On Tuesday the Supreme Court will hear argument in U.S. v. Stevens, a First Amendment case involving a statute outlawing material depicting animal cruelty. The Court will
consider a plea that it create a new exception to the First Amendment’s free speech clause, to allow the government to make it a crime to sell videotapes or other depictions of animal cruelty.
The government’s brief is here.
The First Amendment was principally designed “to create an open marketplace where ideas, most especially political ideas, may compete without government interference.” New York State Bd. of Elections v. Lopez Torres , 128 S. Ct. 791, 801 (2008); see, e.g., Abrams v. United States, 250 U.S. 616, 630 (1919) (Holmes, J., dissenting) (First Amendment protects the “free trade in ideas”).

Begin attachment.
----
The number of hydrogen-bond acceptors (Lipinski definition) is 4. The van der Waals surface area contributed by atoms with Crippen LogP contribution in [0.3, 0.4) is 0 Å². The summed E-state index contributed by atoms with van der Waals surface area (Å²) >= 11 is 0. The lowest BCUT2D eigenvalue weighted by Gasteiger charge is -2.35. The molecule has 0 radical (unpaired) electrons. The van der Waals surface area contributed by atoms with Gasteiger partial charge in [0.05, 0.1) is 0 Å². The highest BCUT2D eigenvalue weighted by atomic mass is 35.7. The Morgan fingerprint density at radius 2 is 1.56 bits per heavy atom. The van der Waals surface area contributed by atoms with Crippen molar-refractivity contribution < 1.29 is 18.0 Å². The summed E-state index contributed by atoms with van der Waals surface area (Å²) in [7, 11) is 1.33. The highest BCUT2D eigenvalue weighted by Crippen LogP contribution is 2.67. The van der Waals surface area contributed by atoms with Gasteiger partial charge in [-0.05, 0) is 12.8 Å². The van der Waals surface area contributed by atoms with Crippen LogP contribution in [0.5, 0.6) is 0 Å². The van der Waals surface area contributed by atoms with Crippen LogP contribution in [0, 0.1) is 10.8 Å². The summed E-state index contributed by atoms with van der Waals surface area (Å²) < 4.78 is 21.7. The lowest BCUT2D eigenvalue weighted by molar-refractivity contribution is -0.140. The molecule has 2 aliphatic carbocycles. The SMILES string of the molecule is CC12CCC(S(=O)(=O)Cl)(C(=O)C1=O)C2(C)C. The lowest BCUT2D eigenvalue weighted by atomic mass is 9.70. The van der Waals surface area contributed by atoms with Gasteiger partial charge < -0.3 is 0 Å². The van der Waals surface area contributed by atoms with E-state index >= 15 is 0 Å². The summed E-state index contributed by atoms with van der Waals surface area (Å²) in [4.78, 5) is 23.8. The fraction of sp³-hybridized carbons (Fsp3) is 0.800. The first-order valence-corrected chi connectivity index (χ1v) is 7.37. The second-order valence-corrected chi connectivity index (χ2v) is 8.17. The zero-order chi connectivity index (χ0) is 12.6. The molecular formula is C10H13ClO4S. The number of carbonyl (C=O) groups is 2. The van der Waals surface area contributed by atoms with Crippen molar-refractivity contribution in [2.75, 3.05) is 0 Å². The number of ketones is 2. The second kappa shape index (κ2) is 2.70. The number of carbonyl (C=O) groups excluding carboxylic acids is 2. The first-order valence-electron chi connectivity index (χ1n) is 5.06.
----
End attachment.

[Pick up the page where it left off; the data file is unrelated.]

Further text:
This Court has recognized a wide variety of governmental interests as “compelling,”[fn] and the prevention of cruelty to animals, which is an interest shared by every State and the federal government, fits comfortably on this list.
The footnote includes a cite to McConnell, noting the compelling interest of “regulating advertisements that expressly advocate the election or defeat of a candidate for federal office.”